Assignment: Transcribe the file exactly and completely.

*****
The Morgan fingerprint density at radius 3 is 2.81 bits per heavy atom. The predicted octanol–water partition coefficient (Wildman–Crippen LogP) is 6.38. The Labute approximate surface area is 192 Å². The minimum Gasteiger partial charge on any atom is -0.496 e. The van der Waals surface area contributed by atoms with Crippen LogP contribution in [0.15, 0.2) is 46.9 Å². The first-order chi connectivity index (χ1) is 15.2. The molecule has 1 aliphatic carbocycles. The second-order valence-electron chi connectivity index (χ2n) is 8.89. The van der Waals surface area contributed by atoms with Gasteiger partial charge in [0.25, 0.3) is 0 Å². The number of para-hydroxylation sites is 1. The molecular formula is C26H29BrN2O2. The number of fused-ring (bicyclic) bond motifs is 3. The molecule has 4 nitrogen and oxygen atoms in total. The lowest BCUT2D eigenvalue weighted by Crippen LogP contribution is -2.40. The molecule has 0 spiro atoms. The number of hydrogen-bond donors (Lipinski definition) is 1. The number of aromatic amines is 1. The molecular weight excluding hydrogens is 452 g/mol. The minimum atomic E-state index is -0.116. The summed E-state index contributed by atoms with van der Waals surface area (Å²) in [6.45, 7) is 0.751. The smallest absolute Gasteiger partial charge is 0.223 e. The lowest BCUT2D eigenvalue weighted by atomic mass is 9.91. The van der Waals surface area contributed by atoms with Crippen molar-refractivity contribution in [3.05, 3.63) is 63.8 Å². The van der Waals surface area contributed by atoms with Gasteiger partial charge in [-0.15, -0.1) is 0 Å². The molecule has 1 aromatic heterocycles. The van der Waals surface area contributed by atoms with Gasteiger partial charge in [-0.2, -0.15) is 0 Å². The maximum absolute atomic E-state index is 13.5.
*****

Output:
The Morgan fingerprint density at radius 3 is 2.81 bits per heavy atom. The predicted octanol–water partition coefficient (Wildman–Crippen LogP) is 6.38. The Labute approximate surface area is 192 Å². The minimum Gasteiger partial charge on any atom is -0.496 e. The van der Waals surface area contributed by atoms with Crippen LogP contribution in [0.15, 0.2) is 46.9 Å². The first-order chi connectivity index (χ1) is 15.2. The molecule has 1 aliphatic carbocycles. The second-order valence-electron chi connectivity index (χ2n) is 8.89. The van der Waals surface area contributed by atoms with Gasteiger partial charge in [0.25, 0.3) is 0 Å². The number of para-hydroxylation sites is 1. The molecular formula is C26H29BrN2O2. The number of fused-ring (bicyclic) bond motifs is 3. The molecule has 4 nitrogen and oxygen atoms in total. The lowest BCUT2D eigenvalue weighted by Crippen LogP contribution is -2.40. The molecule has 0 spiro atoms. The number of hydrogen-bond donors (Lipinski definition) is 1. The number of aromatic amines is 1. The molecular weight excluding hydrogens is 452 g/mol. The minimum atomic E-state index is -0.116. The summed E-state index contributed by atoms with van der Waals surface area (Å²) in [6.45, 7) is 0.751. The smallest absolute Gasteiger partial charge is 0.223 e. The lowest BCUT2D eigenvalue weighted by atomic mass is 9.91. The van der Waals surface area contributed by atoms with Crippen molar-refractivity contribution in [3.05, 3.63) is 63.8 Å². The van der Waals surface area contributed by atoms with Gasteiger partial charge in [-0.15, -0.1) is 0 Å². The molecule has 1 aromatic heterocycles. The van der Waals surface area contributed by atoms with Gasteiger partial charge in [-0.2, -0.15) is 0 Å². The maximum absolute atomic E-state index is 13.5.